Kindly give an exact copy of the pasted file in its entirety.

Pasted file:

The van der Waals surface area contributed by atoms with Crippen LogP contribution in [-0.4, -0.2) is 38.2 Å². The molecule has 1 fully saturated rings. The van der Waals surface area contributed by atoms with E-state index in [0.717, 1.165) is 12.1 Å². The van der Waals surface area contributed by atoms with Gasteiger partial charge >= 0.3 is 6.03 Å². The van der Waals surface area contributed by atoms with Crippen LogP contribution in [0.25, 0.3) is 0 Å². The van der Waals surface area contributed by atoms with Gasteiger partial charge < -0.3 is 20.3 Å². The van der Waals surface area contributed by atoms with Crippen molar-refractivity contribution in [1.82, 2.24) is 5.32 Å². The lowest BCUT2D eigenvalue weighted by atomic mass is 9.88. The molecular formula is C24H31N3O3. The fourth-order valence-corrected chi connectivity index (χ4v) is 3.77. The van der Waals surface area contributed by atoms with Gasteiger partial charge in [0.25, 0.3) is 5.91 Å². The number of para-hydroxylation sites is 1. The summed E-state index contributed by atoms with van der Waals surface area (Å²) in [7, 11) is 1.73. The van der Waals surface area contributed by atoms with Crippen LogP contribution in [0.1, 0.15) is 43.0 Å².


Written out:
The van der Waals surface area contributed by atoms with Crippen LogP contribution in [-0.4, -0.2) is 38.2 Å². The molecule has 1 fully saturated rings. The van der Waals surface area contributed by atoms with E-state index in [0.717, 1.165) is 12.1 Å². The van der Waals surface area contributed by atoms with Gasteiger partial charge >= 0.3 is 6.03 Å². The van der Waals surface area contributed by atoms with Crippen LogP contribution in [0.25, 0.3) is 0 Å². The van der Waals surface area contributed by atoms with Gasteiger partial charge < -0.3 is 20.3 Å². The van der Waals surface area contributed by atoms with Crippen molar-refractivity contribution in [1.82, 2.24) is 5.32 Å². The lowest BCUT2D eigenvalue weighted by atomic mass is 9.88. The molecular formula is C24H31N3O3. The fourth-order valence-corrected chi connectivity index (χ4v) is 3.77. The van der Waals surface area contributed by atoms with Gasteiger partial charge in [0.25, 0.3) is 5.91 Å². The number of para-hydroxylation sites is 1. The summed E-state index contributed by atoms with van der Waals surface area (Å²) in [7, 11) is 1.73. The van der Waals surface area contributed by atoms with Crippen LogP contribution in [0.1, 0.15) is 43.0 Å².